One 14-year-old who went by the name “Nomsa” to hide her identity says she was pressured to marry and bear children at a young age. She sacrificed the future she envisioned while doing form 1 at Dorset Primary school.

“In our Johane Marange Apostolic church, a woman is prohibited to raise a voice in the presence of a man or when he talks. I blame what I am going through on the outdated religious, culture and traditions,” she says amidst sobs.

“The day I was married, I was called by my parents and told by my father that I have grown old enough to start my home and that I should drop out of school. My school headmaster, Wilson Mukandatsama tried by all means to intervene but nothing came materialized”

Boys, on the other hand, do not face the same prospect.

“My parents told me that a man is ready to make a deposit for my dowry and this would be used to pay my young brother’s school fee,” Nomsa says.

She dropped out of school in seventh grade and married -year-old man. She now has a seven-month-old baby boy.

Nomsa says that even her mother had no choice but to oblige her father, since a man is always the head of the house. As per tradition, his decision must never be challenged.

In most communities in the Shurugwi south constituency, such as Boterekwa and Ruchanyu, girls are regarded as a source of income. A father has the right to marry his daughter at any time to whomever he wishes.

A voluntary counselor with Childline in the Gweru district said very few early marriages are reported to their office. Those that are reported are often dismissed when perpetrators offer bribes to have them withdrawn from or before the courts.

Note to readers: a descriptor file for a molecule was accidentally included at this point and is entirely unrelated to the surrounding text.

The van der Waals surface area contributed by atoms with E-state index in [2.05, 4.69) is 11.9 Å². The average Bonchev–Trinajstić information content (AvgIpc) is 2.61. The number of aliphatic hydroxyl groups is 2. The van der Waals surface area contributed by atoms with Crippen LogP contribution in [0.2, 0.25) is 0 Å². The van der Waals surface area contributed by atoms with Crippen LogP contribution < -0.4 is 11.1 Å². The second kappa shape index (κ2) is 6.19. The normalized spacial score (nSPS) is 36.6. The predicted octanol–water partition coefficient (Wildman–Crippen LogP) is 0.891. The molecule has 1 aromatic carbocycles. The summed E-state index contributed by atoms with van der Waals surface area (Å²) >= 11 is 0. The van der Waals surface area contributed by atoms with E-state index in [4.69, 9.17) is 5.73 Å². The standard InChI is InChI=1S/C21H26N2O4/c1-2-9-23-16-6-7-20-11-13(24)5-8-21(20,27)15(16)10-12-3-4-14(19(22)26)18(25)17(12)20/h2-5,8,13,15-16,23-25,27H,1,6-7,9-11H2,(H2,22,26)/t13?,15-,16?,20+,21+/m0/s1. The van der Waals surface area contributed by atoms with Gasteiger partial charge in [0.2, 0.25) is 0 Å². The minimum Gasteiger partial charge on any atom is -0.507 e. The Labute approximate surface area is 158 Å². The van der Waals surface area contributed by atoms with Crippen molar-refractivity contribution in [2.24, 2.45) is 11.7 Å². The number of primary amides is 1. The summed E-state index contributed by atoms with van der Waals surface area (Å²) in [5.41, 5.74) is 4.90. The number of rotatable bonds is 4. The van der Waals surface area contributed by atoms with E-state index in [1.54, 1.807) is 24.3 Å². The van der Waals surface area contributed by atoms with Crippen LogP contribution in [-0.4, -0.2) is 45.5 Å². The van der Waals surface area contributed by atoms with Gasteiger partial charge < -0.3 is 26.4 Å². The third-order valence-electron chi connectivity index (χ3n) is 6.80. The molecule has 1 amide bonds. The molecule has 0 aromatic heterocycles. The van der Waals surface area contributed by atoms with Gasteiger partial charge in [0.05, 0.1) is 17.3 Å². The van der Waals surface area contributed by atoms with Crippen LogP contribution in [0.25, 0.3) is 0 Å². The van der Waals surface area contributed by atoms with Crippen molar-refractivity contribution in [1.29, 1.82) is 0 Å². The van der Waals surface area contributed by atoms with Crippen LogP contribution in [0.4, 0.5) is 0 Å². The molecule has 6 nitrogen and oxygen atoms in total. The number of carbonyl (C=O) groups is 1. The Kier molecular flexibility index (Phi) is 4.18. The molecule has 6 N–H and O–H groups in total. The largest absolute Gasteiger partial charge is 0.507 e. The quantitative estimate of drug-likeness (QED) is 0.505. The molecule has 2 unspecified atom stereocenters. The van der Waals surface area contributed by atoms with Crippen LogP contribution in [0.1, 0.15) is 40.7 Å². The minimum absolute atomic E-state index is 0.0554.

“In the past we have had cases where families of abused girls are bribed with more than villagers to stay mum or even stop the case once the suspected perpetrators are arrested,” he says.

Former Provincial Community Relation Liaison officer, Inspector Emmanuel Mahoko is on records ordering Zimbabwe Republic Police officials to investigate and arrest men who marry underage girls, as well as parents who allow or enable their daughters to marry early.

‘’Criminal law (codification) act chapter 9.23 section 64 provides that engaging in sexual act with a girl under the age of 12 and 16 is an offence that attracts stiffer sentence. Parents and relatives that facilitate or partake in such a criminal activities where a n adult engage in sexual activity with a minor are also liable to equally the same level of offence of the actual perpetrator,’’ said Mahoko.

“Most of the young girls are easily lured by men to indulge in sex when these men give them money while some parents have turned their young girls into an income generating source. I am warning those involved that they will be arrested and charged,” Mahoko says.

An estimated 70 million, which is one in every three young women between the ages of 20 to 24 years today, were married before the age of 15 and 18, according to the UN.

Countries like Zambia, our northern neighbors’ is one of the countries with the highest number of child marriages and the UN now encourages individual countries and all stakeholders to promote rights of the girl child.

Governments, communities, religious groups like churches and religious leaders, civic society, private sector and the family institution, especially men and the boy child all have a duty to ensure that rights of girls are upheld and promoted. Child marriage denies the girl child her childhood, disrupts and limits her education, limits opportunities, increases risk of being victim of violence and abuse and jeopardizes her health.